Covered entirely with thousands of bushels of corn, grasses, and grains, the Corn Palace in Mitchell with its turrets, onion domes, and minarets,is America's answer to the Kremlin. The exterior of the palace is refurbished annually during harvest time (August through September), but its interior features year-round corn murals depicting the history of Native Americans and the white man.
It is located at 604 N. Main, 866/273-2676,, free. You can buy a Key chain for $2.50.


Constructed of 38 cars from the '50s- and '60s--mirroring both the number of boulders and the diameter of the circle at the original in England--this Stonehenge replica was dedicated on the summer solstice in 1987. It is located just north of Alliance. Jim Reinders built the structure as a memorial to his father, who once lived on the field where Carhenge now stands.
Hwy. 87, Alliance,, free.

World's Largest Ball of Stamps

Boys Town, NE

The Ball of Stamps is comprised of 4,655,000 stamps which are wrapped around a pencil stub or a golf ball at its core (no one can really knows for certain), the 32in diameter ball, weighing in at 600lbs, is an amazing display of some seriously dedicated tongues and fingers of the Boys Town Stamp Collecting Club.


Largest ball of twine
There are wonders of the world, and then there are wonders of Kansas. If you’ve ever driven through Kansas, you may feel there’s nothing much to do but get from point A to point B, but guess again! Ask anybody who lives in Kansas about the ball of twine, and they’ll talk your ear off. Frank Stoeber and his family started the ball of twine in 1953 and the ball of twine has continued to grow over the years. Neighbors, visitors, and others around town have helped to contribute to its girth, and the tradition of adding to the twine ball has continued throughout the years. At 17,400+ pounds and 40 feet in circumference, you won’t see twine the same after stopping to see this wonder of The Sunflower State.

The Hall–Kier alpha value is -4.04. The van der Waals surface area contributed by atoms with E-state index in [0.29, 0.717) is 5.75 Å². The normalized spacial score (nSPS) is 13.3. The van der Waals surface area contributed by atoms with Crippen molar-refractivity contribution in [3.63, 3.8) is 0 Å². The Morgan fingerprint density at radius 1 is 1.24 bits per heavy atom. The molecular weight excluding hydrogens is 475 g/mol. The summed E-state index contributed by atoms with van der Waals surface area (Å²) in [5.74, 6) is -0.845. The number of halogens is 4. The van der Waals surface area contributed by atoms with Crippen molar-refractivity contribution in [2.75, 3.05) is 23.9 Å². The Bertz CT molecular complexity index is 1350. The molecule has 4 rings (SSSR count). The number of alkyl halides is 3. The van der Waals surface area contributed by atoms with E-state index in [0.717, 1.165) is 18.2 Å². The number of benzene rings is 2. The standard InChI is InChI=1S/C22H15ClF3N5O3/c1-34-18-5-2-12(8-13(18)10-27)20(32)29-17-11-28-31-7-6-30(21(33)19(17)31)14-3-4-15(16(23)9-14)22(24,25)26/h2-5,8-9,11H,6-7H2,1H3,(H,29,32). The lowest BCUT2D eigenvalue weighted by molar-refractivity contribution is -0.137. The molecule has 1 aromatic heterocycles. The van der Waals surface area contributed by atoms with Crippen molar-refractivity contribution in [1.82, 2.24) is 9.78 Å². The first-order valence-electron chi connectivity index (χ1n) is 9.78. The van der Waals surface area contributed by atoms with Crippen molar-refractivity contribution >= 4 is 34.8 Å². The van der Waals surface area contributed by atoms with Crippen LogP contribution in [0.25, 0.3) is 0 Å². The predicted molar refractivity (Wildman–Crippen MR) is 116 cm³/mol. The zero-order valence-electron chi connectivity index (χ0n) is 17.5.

World’s Largest Easel Along A US Interstate

You don't even have to get out of your car to check this giant replica of Van Gogh's Three Sunflowers in a Vase (a good choice for the "Sunflower State," right?) painting off your list of "World's Largest Things to See." Passersby on I-70 won't miss the 768sqft reproduction on an 80ft-tall steel easel from about a half mile away. The big easel was actually part of a larger effort to reproduce all seven of Van Gogh's sunflower paintings in different countries. They raised $150k to build the thing. The other two completed works are in Canada and Australia.


Groom's Cross

Crosses are found across the US, and you’ll come across them in the oddest places. (For us Carolinians driving in the Appalachian Mountains, that would mean a cross for every terrifying curve, just sayin’.) Drive along Texas long enough (and that’s a dang long drive), and you’ll come across the Cross of Our Lord Jesus Christ or The Groom Cross as the locals call it. At nineteen stories high, you’ll see this on a bright day from up to 20 miles away. Created from 2.5 million pounds of steel by an anonymous Texas millionaire, it’s free to the public to look up at from the road, pray at the base of, or just drive past it. It’s lit up at night, so you’ll never miss this when road tripping. Groom, Texas